Chemical analysis for blue pea flower powder
Determination of moisture content and color

Moisture content of blue pea powder was determined using moisture analyzer (MB25, Ohaus, Parsippany, NJ, USA).

Color was measured with a Colorimeter (B2014190, Minolta, Tokyo, Japan). The measurements were made in triplicate in a 90 mm diameter Petri dishes with a sample thickness of 20 mm, which was calibrated to measure reflectance, using the CIELAB scale for measuring the parameters [lightness (L*), red-green color (a*), and yellow-blue color (b*)] (Cui et al., 2021).

Determination of total anthocyanin content

Total anthocyanin content of BPF powder were analyzed according to the pH differential method (Lee et al., 2005) as follows. Briefly, 1 g of blue pea powder was transferred into 10 mL volumetric flask for extracting and preparing two dilutions of the sample, one was potassium chloride buffer at pH 1.0 and the other was sodium acetate buffer at pH 4.5. The volumes were fixed by diluting each. It was allowed these dilutions equilibrate for 15 min. The absorbance of each dilution was measured at the 510 and 700 nm (to correct for haze), against a blank cell filled with distilled water using UV spectrophotometer (4120020, J.P. Selecta, Barcelona, Spain). All measurements should be between 15 min and 1 h. The longer standing times spend after sample preparation could contribute in increasing the readings. Absorbance readings were made against water blanks. The samples to be measured were clear and contain no haze or sediments; however, some colloidal materials might be suspended in the sample, causing scattering of light and a cloudy appearance (haze). This scattering should be corrected by reading at a wavelength where no absorbance of the sample occurs, i.e., 700 nm. The following formula was used to calculate the absorbance of the diluted sample (A).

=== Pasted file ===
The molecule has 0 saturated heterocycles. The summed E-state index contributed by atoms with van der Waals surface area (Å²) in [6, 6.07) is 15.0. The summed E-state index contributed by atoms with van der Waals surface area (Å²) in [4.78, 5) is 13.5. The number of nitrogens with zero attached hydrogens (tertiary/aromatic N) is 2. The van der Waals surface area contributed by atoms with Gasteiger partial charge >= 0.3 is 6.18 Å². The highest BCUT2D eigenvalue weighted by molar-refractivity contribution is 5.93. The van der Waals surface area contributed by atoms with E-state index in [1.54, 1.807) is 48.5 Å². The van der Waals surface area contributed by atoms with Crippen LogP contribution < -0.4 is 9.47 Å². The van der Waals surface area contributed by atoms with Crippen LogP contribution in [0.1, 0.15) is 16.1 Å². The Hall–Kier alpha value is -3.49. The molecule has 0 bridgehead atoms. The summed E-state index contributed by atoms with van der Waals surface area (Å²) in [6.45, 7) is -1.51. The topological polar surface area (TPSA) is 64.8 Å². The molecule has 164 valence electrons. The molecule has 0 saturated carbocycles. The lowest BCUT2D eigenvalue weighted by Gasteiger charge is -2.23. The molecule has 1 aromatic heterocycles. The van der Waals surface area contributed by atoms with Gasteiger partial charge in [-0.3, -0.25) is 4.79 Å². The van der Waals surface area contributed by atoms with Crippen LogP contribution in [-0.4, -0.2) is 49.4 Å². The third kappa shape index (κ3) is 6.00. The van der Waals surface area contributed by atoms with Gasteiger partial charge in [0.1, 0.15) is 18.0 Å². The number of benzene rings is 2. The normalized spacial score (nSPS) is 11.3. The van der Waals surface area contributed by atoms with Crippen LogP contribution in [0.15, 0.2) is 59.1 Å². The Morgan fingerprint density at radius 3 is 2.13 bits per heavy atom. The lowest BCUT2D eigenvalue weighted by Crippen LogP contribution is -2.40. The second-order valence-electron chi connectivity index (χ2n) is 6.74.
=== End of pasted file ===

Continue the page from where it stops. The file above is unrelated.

A = ( A 510 A 700 ) PH 1.0 ( A 510 A 700 ) PH 4.5

Monomeric anthocyanin pigment concentration in the original sample were calculated using the following formula:

Monomeric anthocyanin pigment ( mg / L ) = ( A × MW × DF × 1 , 000 ) ε × 1

Where the molecular weight is abbreviated by MW, dilution factor is abbreviated by DF, and the molar absorptivity is indicated as ε, cyanidin-3-glucoside was used for calculating pigment content (MW=449.2 and ε=26,900) (Sutharut and Sudarat, 2012).

Chemical analysis for dehydrated banana flour
Determination of moisture, ash, fat, protein, and nonsoluble fiber contents

Banana flour was chemically evaluated for moisture, protein, fat, ash and fiber (AOAC, 2016).

Determination of total soluble carbohydrates in banana flour

Total soluble carbohydrates in prepared dehydrated banana flour were determined using phenol-sulfuric method (DuBois et al., 1956) using pure glucose as a standard, and reported as glucose equivalents.

Determination of inulin content

Enzymatic spectrophotometric method was used to determine the inulin content in dehydrated banana flour. Inulin contents of prepared dehydrated banana flour were determined following the enzymatic spectrophotometric method and utilizing the Megazyme fructan assay kit. Inulin was extracted by dissolving 1 g of dehydrated banana flour in 100 mL of hot Milli-Q water at 85°C for 20 min with continuous stirring and then filtering through a Whatman No. 1 filter paper (Maidstone, UK).